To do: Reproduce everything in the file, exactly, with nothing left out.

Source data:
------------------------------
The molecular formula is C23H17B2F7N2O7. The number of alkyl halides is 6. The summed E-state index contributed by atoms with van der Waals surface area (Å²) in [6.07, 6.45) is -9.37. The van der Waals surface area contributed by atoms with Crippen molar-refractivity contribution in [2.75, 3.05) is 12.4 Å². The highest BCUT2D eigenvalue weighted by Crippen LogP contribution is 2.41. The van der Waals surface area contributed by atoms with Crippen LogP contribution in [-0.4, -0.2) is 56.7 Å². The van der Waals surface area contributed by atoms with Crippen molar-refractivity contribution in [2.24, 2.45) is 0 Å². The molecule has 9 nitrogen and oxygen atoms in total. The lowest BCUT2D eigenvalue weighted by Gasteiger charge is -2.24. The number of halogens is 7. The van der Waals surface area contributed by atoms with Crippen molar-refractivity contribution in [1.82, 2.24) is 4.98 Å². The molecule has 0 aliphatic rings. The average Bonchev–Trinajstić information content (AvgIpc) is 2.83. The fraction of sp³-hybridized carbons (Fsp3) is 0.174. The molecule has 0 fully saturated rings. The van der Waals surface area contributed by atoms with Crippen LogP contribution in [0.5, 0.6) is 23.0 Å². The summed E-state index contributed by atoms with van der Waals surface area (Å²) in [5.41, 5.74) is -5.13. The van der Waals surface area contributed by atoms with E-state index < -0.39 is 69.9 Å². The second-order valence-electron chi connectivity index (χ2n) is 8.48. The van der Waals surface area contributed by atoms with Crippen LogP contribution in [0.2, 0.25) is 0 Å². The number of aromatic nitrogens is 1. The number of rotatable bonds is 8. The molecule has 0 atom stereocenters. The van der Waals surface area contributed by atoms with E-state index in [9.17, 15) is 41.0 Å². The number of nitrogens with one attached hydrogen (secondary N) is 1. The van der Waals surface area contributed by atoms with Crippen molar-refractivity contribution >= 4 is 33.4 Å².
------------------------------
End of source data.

The molecular formula is C23H17B2F7N2O7. The number of alkyl halides is 6. The summed E-state index contributed by atoms with van der Waals surface area (Å²) in [6.07, 6.45) is -9.37. The van der Waals surface area contributed by atoms with Crippen molar-refractivity contribution in [2.75, 3.05) is 12.4 Å². The highest BCUT2D eigenvalue weighted by Crippen LogP contribution is 2.41. The van der Waals surface area contributed by atoms with Crippen LogP contribution in [-0.4, -0.2) is 56.7 Å². The van der Waals surface area contributed by atoms with Crippen molar-refractivity contribution in [2.24, 2.45) is 0 Å². The molecule has 9 nitrogen and oxygen atoms in total. The lowest BCUT2D eigenvalue weighted by Gasteiger charge is -2.24. The number of halogens is 7. The van der Waals surface area contributed by atoms with Crippen molar-refractivity contribution in [1.82, 2.24) is 4.98 Å². The molecule has 0 aliphatic rings. The average Bonchev–Trinajstić information content (AvgIpc) is 2.83. The fraction of sp³-hybridized carbons (Fsp3) is 0.174. The molecule has 0 fully saturated rings. The van der Waals surface area contributed by atoms with Crippen LogP contribution in [0.5, 0.6) is 23.0 Å². The summed E-state index contributed by atoms with van der Waals surface area (Å²) in [5.41, 5.74) is -5.13. The van der Waals surface area contributed by atoms with E-state index < -0.39 is 69.9 Å². The second-order valence-electron chi connectivity index (χ2n) is 8.48. The van der Waals surface area contributed by atoms with Crippen LogP contribution in [0.2, 0.25) is 0 Å². The number of aromatic nitrogens is 1. The number of rotatable bonds is 8. The molecule has 0 atom stereocenters. The van der Waals surface area contributed by atoms with E-state index in [9.17, 15) is 41.0 Å². The number of nitrogens with one attached hydrogen (secondary N) is 1. The van der Waals surface area contributed by atoms with Crippen molar-refractivity contribution >= 4 is 33.4 Å².